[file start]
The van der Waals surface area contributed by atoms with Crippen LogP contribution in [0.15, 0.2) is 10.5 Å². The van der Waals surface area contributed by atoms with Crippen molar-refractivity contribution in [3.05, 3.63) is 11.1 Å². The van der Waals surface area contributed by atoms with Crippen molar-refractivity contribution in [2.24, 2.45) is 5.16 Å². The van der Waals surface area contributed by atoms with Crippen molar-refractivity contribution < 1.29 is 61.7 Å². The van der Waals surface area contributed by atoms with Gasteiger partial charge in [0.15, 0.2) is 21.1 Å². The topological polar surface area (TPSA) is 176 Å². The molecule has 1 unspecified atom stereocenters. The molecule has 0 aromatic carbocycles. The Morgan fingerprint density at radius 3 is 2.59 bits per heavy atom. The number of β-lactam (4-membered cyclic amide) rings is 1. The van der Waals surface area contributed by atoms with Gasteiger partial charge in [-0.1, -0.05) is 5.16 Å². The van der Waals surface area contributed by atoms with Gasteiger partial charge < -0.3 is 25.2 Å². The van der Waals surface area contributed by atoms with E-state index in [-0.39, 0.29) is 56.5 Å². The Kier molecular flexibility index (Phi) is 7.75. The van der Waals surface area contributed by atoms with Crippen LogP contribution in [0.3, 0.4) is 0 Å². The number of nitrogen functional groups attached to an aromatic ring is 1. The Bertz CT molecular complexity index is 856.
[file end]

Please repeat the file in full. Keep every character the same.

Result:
The van der Waals surface area contributed by atoms with Crippen LogP contribution in [0.15, 0.2) is 10.5 Å². The van der Waals surface area contributed by atoms with Crippen molar-refractivity contribution in [3.05, 3.63) is 11.1 Å². The van der Waals surface area contributed by atoms with Crippen molar-refractivity contribution in [2.24, 2.45) is 5.16 Å². The van der Waals surface area contributed by atoms with Crippen molar-refractivity contribution < 1.29 is 61.7 Å². The van der Waals surface area contributed by atoms with Gasteiger partial charge in [0.15, 0.2) is 21.1 Å². The topological polar surface area (TPSA) is 176 Å². The molecule has 1 unspecified atom stereocenters. The molecule has 0 aromatic carbocycles. The Morgan fingerprint density at radius 3 is 2.59 bits per heavy atom. The number of β-lactam (4-membered cyclic amide) rings is 1. The van der Waals surface area contributed by atoms with Gasteiger partial charge in [-0.1, -0.05) is 5.16 Å². The van der Waals surface area contributed by atoms with Gasteiger partial charge < -0.3 is 25.2 Å². The van der Waals surface area contributed by atoms with E-state index in [-0.39, 0.29) is 56.5 Å². The Kier molecular flexibility index (Phi) is 7.75. The van der Waals surface area contributed by atoms with Crippen LogP contribution in [0.3, 0.4) is 0 Å². The number of nitrogen functional groups attached to an aromatic ring is 1. The Bertz CT molecular complexity index is 856.